50 years ago, I was a happy four year old, youngest of four children in a proudly Zionist household. When my parents got word of the Egyptian and Syrian attacks on Yom Kippur, October 6 1973, there was overwhelming sorrow and worry, as there was in so many households. My dad volunteered to go to help as he could, but the response was they were only taking military age young men.
The eventual Israeli victory in the north and their surrounding of the Egyptian 3rd army in the south, ended the war, but the incredibly high toll was felt in Jewish communities around the world.
About 10 to15 years ago, there was a book written by Max Brooks, son of legendary comedic actor and filmmaker Mel Brooks, titled World War Z. It was made into a movie as well. One passage in the book has an Israeli official explaining that after 1973, Israel had to contemplate every possible calamity, planning ahead for whatever was coming.
We too should draw conclusions from the Yom Kippur War.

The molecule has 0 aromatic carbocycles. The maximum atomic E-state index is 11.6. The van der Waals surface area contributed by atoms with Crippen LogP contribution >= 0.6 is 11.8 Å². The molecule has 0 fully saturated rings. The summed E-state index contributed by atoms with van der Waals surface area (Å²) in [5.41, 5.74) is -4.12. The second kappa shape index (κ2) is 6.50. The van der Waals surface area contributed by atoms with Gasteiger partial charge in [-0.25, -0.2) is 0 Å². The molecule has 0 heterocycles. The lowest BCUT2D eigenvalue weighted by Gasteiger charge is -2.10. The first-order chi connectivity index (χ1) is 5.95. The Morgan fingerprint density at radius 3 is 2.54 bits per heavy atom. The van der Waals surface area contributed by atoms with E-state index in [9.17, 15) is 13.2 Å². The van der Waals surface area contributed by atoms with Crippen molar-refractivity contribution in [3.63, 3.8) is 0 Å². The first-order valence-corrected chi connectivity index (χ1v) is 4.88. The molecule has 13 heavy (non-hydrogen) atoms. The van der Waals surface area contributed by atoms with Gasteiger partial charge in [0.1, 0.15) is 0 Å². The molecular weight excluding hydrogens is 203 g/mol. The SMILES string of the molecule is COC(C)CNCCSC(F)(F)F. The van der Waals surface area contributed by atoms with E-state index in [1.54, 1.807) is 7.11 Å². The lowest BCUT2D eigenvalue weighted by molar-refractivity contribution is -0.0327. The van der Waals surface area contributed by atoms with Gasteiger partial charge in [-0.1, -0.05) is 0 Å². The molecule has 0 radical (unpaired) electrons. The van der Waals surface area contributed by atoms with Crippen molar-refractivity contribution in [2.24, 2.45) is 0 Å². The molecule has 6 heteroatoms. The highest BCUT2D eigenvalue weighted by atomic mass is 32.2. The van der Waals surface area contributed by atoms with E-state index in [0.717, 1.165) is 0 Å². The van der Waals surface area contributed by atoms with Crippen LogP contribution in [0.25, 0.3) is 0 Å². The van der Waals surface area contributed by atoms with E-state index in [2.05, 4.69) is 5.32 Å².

- Don’t be handcuffed by a rigid mindset. Always gather information and follow where it leads you, even when it’s uncomfortable.
- As David Harris said at our event last night, we all must understand our role in safeguarding the Jewish people. In 1973, part of that role was to convince the Nixon administration to help, and they did.
- Heed the threat. If someone expresses their hatred or threatens us, we need to take them at their word and act accordingly, engaging law enforcement and government.
- Tragedy and loss offers an opportunity for.reevaluation and self reflection. Use it.
May we all learn from the past, and take stock of how we can build a better future for ourselves, our families, our communities, and all of Am Yisrael.
All of us at Federation wish you and your families a meaningful fast and a Gmar chatima tova.